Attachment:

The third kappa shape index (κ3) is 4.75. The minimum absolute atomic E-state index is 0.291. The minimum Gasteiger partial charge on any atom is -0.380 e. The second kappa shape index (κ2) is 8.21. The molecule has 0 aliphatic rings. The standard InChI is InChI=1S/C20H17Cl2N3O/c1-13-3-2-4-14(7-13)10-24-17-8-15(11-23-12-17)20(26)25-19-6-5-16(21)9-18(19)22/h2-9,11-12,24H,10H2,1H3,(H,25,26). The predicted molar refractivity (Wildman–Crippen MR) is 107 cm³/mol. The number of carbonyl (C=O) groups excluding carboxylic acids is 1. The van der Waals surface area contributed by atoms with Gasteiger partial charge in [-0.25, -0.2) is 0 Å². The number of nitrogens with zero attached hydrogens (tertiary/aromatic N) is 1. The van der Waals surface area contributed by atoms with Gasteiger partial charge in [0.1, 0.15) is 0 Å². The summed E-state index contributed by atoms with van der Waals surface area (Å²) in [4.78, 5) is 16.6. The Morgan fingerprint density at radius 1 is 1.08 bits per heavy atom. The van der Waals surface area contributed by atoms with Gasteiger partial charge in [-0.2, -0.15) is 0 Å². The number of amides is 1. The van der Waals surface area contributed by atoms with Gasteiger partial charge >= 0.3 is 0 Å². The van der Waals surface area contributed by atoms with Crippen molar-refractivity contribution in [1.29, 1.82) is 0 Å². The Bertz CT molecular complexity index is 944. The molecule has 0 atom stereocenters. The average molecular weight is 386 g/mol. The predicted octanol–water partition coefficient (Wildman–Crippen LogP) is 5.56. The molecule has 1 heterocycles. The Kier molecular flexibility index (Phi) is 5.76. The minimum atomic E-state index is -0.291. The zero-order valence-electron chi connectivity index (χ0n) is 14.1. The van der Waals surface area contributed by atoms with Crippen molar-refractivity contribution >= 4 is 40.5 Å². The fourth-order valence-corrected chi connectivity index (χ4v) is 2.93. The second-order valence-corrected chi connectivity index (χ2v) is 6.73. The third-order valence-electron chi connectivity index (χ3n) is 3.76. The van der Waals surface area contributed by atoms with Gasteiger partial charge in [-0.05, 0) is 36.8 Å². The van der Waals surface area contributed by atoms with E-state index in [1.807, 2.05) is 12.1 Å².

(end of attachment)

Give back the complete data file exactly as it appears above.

The third kappa shape index (κ3) is 4.75. The minimum absolute atomic E-state index is 0.291. The minimum Gasteiger partial charge on any atom is -0.380 e. The second kappa shape index (κ2) is 8.21. The molecule has 0 aliphatic rings. The standard InChI is InChI=1S/C20H17Cl2N3O/c1-13-3-2-4-14(7-13)10-24-17-8-15(11-23-12-17)20(26)25-19-6-5-16(21)9-18(19)22/h2-9,11-12,24H,10H2,1H3,(H,25,26). The predicted molar refractivity (Wildman–Crippen MR) is 107 cm³/mol. The number of carbonyl (C=O) groups excluding carboxylic acids is 1. The van der Waals surface area contributed by atoms with Gasteiger partial charge in [-0.25, -0.2) is 0 Å². The number of nitrogens with zero attached hydrogens (tertiary/aromatic N) is 1. The van der Waals surface area contributed by atoms with Gasteiger partial charge in [0.1, 0.15) is 0 Å². The summed E-state index contributed by atoms with van der Waals surface area (Å²) in [4.78, 5) is 16.6. The Morgan fingerprint density at radius 1 is 1.08 bits per heavy atom. The van der Waals surface area contributed by atoms with Gasteiger partial charge in [-0.2, -0.15) is 0 Å². The number of amides is 1. The van der Waals surface area contributed by atoms with Gasteiger partial charge >= 0.3 is 0 Å². The van der Waals surface area contributed by atoms with Crippen molar-refractivity contribution in [1.29, 1.82) is 0 Å². The Bertz CT molecular complexity index is 944. The molecule has 0 atom stereocenters. The average molecular weight is 386 g/mol. The predicted octanol–water partition coefficient (Wildman–Crippen LogP) is 5.56. The molecule has 1 heterocycles. The Kier molecular flexibility index (Phi) is 5.76. The minimum atomic E-state index is -0.291. The zero-order valence-electron chi connectivity index (χ0n) is 14.1. The van der Waals surface area contributed by atoms with Crippen molar-refractivity contribution >= 4 is 40.5 Å². The fourth-order valence-corrected chi connectivity index (χ4v) is 2.93. The second-order valence-corrected chi connectivity index (χ2v) is 6.73. The third-order valence-electron chi connectivity index (χ3n) is 3.76. The van der Waals surface area contributed by atoms with Gasteiger partial charge in [-0.05, 0) is 36.8 Å². The van der Waals surface area contributed by atoms with E-state index in [1.807, 2.05) is 12.1 Å².